Copao Chilenito

A recipe by Rodolfo Guzmán, taken from Boragó
Copao Chilenito
Copao Chilenito

Serves 4

For the grapevine leaves:


1 grapevine leaf
100 g apple cider vinegar
50 g sugar


Using a 2 inch (6 cm) round cookie cutter, cut 4 rounds out of the grape leaf, making sure the leaf veins are centered within the rounds. In a pan, combine the vinegar and sugar with 150 g water, and set aside. Bring another pan of water to a boil. Blanch the cutout leaves in the boiling water for 2 minutes. Then transfer the leaves to the pot containing the vinegar solution, just until boiling. Remove from the heat and let the leaves cool completely in the liquid. Then vacuum-seal the leaves in the solution and set aside for 2 weeks.

For the chilenito rounds:


62.5 g all-purpose (plain) flour, sifted
1 egg
15 g egg yolk
7.5 g pisco
3.7 g solid vegetable


Preheat the oven to 425°F (220°C/Gas Mark 7). In a bowl, mix the flour, egg, and egg yolk until you obtain a firm dough. In a small pan over low heat, combine the pisco and the shortening, and warm until the shortening has melted. Add the flour-egg mixture to the shortening-pisco mixture, and mix until a thoroughly mixed, smooth, and firm dough form. Roll the dough out between 2 silicone baking mats until paper-thin (1 mm); the dough should be nearly translucent. Using a 2 inch (6 cm) round cookie cutter, cut out 8 rounds; remove and discard the excess dough. Using a fork, perforate each round in 4 places, leaving a space between the marks. Put the dough rounds on a silicone sheet and bake for 6 minutes or until light brown. Transfer to a cooling rack and let cool completely on the silicone sheet. Lower the oven temperature to 400°F (200°C/Gas Mark 6).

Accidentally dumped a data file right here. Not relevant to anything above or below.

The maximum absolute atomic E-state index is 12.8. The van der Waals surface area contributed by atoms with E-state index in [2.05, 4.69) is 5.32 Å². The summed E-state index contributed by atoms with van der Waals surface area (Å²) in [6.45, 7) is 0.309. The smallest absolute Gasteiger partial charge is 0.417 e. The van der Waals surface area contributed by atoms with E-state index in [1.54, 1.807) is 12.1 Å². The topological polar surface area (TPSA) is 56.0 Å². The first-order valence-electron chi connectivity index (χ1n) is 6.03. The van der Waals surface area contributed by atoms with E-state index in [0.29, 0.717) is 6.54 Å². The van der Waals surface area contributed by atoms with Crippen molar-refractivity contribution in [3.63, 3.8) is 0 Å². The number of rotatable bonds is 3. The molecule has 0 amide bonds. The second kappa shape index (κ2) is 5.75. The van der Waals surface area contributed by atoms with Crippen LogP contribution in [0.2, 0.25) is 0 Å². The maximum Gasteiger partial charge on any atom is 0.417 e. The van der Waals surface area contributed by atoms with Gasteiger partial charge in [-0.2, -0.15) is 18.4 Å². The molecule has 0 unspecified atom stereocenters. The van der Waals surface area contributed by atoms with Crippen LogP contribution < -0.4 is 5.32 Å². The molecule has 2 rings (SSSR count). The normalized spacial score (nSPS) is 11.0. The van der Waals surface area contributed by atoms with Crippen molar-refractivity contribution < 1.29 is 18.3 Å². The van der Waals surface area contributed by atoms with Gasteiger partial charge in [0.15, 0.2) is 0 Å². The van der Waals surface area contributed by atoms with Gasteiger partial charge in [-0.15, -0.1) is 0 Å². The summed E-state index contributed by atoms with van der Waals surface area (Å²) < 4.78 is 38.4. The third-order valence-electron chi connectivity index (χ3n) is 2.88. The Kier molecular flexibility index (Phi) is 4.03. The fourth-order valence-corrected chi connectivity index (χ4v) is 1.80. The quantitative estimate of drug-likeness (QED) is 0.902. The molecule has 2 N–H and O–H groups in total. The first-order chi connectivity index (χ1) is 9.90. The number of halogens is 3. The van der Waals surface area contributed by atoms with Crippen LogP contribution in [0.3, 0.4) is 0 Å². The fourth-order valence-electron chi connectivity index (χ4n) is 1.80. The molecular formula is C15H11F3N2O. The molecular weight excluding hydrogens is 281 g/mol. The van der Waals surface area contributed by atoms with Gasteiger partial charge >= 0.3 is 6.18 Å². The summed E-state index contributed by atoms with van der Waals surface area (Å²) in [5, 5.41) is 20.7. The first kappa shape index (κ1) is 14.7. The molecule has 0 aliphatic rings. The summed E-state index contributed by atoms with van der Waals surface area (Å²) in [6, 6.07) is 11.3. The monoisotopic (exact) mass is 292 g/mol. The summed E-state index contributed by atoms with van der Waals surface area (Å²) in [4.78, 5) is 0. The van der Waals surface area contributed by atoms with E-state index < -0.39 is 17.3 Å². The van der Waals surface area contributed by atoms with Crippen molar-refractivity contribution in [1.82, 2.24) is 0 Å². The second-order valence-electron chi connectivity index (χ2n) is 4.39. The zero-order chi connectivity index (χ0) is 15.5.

For the sunflower seed praline:


125 g shelled unsalted
sunflower seeds
6 g sugar
1 g fine sea salt
62.5 g sunflower oil


Toast the sunflower seeds on a baking sheet in the oven for 5 minutes or until lightly browned. Transfer the seeds while hot to a food processor, add the sugar and salt, and process together until smooth. With the processor running, gradually add the oil and process until the praline is smooth and emulsified. Transfer the praline to a pastry (piping) bag and set aside.

For the copao pulp:


half of a copao fruit


Remove the pulp and seeds from the copao half with a spoon. In a food processor or blender, puree the pulp and seeds slightly, until the fruit becomes mucilaginous. Transfer to a covered bowl and set aside.

To serve:

1 g Cahuil fleur de sel

Using one of the chilenito rounds as a base, dot a quarter of the sunflower seed praline at 7 points, placing them apart from each other. Spoon a quarter of the copao pulp over the chilenito round, and sprinkle with a quarter of the fleur de sel. Repeat with 3 more chilenito rounds. Remove the grapeleaves from the pickling solution and while slightly damp adhere each leaf to one of the remaining chilenito rounds. Then put the leaf-covered rounds on top of the chilenito filling to make 4 "sandwiches." Serve immediately.


Internationally acclaimed star chef Rodolfo Guzmán of Boragó introduces the exciting world of high-end Chilean gastronomy.

"It isn't every day that a restaurant knocks your socks off, but Boragó managed it with ease." —Financial Times

Chef Rodolfo Guzmán serves a dynamic, wildly imaginative tasting menu at his acclaimed Santiago restaurant Boragó, using only native Chilean ingredients – often reinventing his courses mid-service. The book combines his fascinating narratives about Chilean geography and ingredients, his never-before-published notebook sketches of dishes and creative processes, and gorgeous landscape and food photographs that introduce readers to the distinctive pleasures of Chilean culture and cuisine. This is rounded off by Guzmán's selection of 100 savoury and sweet recipes exclusively chosen from the menu at Boragó.